What is the real impact of globalisation on Australians’ approach to investing in equities?
As digital technologies continue to reshape the investment landscape, we are seeing a change in how Australians invest and what they invest in. Australian investors have continued to increase their exposure to international shares. An example of this is seen in Australian investor ownership of shares listed on international exchanges, increasing from five per cent in 2014 to eight per cent in 2017.
WHY it MaKES SENSE FOR AUSTRALIANS TO INVEST OFFSHORE
The Australian share market represents approximately 1.7 per cent of the total global market capitalisation. To put this into perspective, the overall market capitalisation of exchanges was $76.6 trillion USD as at the end of 2018.
This is not to diminish the opportunities available domestically on the Australian Stock Exchange (ASX), but holding investments in international companies may provide exposures that are not available locally.
Having multiple exposures in your investment portfolio has increased in importance due to its diversification benefits, wherein the spreading of unsystematic risk across the portfolio can enhance potential returns.
- Investing in international equities
- To invest in international equities, there are typically three methods:
- Directly buying a single stock;
- Through a managed fund; and
- Through an exchange-traded fund (ETF).
Directly buying a single stock can be completed through a broker, which allows investors to buy and sell shares on major international exchanges, including the New York Stock Exchange and the London Stock Exchange. In contrast, a managed fund involves the pooling of funds with other investors, which is in turn managed by an investment manager.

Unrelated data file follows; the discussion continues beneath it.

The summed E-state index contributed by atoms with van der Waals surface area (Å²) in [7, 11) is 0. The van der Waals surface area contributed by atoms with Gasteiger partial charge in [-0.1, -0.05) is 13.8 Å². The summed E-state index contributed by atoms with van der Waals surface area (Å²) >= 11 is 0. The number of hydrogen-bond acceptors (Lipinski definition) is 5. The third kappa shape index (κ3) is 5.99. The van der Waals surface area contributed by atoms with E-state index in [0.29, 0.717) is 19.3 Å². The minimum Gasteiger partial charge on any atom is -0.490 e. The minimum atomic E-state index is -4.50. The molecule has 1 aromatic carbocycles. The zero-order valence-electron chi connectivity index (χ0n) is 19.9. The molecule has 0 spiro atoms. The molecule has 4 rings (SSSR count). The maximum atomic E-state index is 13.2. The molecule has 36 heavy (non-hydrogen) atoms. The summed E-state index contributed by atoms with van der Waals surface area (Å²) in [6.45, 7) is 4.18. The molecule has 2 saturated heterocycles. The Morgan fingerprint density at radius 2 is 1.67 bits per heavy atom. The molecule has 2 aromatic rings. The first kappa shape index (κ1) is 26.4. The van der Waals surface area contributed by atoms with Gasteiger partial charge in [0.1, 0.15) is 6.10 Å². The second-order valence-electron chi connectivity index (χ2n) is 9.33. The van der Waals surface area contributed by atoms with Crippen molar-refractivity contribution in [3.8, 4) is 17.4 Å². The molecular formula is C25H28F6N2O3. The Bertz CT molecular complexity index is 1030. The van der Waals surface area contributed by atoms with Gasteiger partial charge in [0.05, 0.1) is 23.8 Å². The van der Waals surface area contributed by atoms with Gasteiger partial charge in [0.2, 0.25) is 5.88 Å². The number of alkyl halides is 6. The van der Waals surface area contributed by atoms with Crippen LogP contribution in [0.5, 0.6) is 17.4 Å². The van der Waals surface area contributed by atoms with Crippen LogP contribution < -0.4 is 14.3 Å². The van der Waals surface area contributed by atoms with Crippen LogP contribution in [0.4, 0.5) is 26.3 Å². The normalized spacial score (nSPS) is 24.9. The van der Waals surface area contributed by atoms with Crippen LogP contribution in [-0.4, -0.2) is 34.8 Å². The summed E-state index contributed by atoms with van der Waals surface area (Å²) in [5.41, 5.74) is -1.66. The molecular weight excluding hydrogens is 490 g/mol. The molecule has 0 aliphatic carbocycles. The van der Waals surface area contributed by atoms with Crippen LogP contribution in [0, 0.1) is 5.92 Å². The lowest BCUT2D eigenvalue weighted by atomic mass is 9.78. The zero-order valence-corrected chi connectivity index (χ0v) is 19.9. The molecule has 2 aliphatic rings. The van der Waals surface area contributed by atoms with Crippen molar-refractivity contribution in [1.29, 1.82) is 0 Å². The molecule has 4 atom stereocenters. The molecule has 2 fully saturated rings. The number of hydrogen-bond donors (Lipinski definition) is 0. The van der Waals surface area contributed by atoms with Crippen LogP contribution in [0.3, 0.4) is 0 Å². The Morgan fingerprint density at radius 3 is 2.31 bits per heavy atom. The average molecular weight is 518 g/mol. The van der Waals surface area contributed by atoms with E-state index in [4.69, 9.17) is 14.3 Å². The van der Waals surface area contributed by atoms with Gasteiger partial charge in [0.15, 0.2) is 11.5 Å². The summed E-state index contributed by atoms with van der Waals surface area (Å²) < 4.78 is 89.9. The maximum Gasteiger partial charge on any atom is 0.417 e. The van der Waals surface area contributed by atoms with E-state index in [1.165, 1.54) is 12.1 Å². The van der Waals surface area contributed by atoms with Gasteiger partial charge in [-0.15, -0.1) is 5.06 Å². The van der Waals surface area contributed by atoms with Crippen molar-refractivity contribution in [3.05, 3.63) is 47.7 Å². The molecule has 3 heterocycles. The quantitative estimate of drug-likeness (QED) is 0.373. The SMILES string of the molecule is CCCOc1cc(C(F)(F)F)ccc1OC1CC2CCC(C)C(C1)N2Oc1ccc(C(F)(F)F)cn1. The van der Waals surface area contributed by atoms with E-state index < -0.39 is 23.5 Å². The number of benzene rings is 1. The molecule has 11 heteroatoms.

ETFs are a unique investment vehicle that encompass traits of both a single share and a managed fund; they can be bought and sold on a stock exchange like shares and typically contain a diversified portfolio of securities like a managed fund.
For many, ETFs are considered one of the most accessible investment vehicles to invest internationally due to their relatively low cost, limiting the loss of investment earnings to fees over time. Yet, the other major benefit of ETFs, diversification, is still often overlooked.
Bottom-line, ETFs have democratized investing, being used by all types of investors by providing them with an accessible exposure to a variety of asset classes, sectors or countries.
Why should we pay attention to international equities?
Access to globally leading companies
Investing in international equities presents the benefit of accessing global industry leaders such as Microsoft, Apple, Amazon, Johnson & Johnson and Google. Some ETF products specifically track the investment results of multi-national, blue-chip companies of major importance, allowing investors to own a part of those companies that manufacture popular household brands.
For some investors, holding blue-chip companies creates a sense of comfort, primarily due to their association to quality – characterised by stable cash flows and long-term profitability. With low fees, ETFs provide a cost-effective way of accessing this broad group of securities through a single vehicle without having to purchase the underlying constituents individually.
Within equities alone, diversification benefits are abundant through varied exposures across countries and sectors. A consequence of Australian investors’ traditional home bias means many Australians are exposed to under two per cent of the world’s total share market.
In addition, Australia’s high level of concentration risk in the financials and materials sectors makes the Australian equity portion of investor portfolios much more vulnerable to a sector-specific downturn.